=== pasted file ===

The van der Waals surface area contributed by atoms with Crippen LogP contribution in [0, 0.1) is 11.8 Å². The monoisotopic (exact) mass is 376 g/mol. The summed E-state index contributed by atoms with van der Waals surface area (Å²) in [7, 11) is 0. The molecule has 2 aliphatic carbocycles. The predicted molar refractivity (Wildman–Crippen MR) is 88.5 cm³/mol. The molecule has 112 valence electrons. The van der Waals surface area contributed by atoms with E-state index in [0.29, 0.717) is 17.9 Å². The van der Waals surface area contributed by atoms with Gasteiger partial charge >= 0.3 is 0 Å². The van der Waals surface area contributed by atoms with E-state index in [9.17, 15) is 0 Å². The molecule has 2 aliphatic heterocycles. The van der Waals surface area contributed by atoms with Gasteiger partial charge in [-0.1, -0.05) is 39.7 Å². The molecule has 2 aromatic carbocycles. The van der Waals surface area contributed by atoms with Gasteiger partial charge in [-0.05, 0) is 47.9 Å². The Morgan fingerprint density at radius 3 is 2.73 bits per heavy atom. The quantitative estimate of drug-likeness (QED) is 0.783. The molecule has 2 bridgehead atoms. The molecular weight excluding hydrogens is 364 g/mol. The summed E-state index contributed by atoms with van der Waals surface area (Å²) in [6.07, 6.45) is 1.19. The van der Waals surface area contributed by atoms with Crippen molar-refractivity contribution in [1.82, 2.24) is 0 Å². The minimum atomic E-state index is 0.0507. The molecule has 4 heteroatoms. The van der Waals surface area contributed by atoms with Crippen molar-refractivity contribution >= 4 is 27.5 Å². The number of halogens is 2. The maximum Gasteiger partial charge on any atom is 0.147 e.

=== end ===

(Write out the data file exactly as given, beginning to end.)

The van der Waals surface area contributed by atoms with Crippen LogP contribution in [0, 0.1) is 11.8 Å². The monoisotopic (exact) mass is 376 g/mol. The summed E-state index contributed by atoms with van der Waals surface area (Å²) in [7, 11) is 0. The molecule has 2 aliphatic carbocycles. The predicted molar refractivity (Wildman–Crippen MR) is 88.5 cm³/mol. The molecule has 112 valence electrons. The van der Waals surface area contributed by atoms with E-state index in [0.29, 0.717) is 17.9 Å². The van der Waals surface area contributed by atoms with Gasteiger partial charge >= 0.3 is 0 Å². The van der Waals surface area contributed by atoms with E-state index in [9.17, 15) is 0 Å². The molecule has 2 aliphatic heterocycles. The van der Waals surface area contributed by atoms with Gasteiger partial charge in [-0.1, -0.05) is 39.7 Å². The molecule has 2 aromatic carbocycles. The van der Waals surface area contributed by atoms with Gasteiger partial charge in [-0.05, 0) is 47.9 Å². The Morgan fingerprint density at radius 3 is 2.73 bits per heavy atom. The quantitative estimate of drug-likeness (QED) is 0.783. The molecule has 2 bridgehead atoms. The molecular weight excluding hydrogens is 364 g/mol. The summed E-state index contributed by atoms with van der Waals surface area (Å²) in [6.07, 6.45) is 1.19. The van der Waals surface area contributed by atoms with Crippen molar-refractivity contribution in [1.82, 2.24) is 0 Å². The minimum atomic E-state index is 0.0507. The molecule has 4 heteroatoms. The van der Waals surface area contributed by atoms with Crippen molar-refractivity contribution >= 4 is 27.5 Å². The number of halogens is 2. The maximum Gasteiger partial charge on any atom is 0.147 e.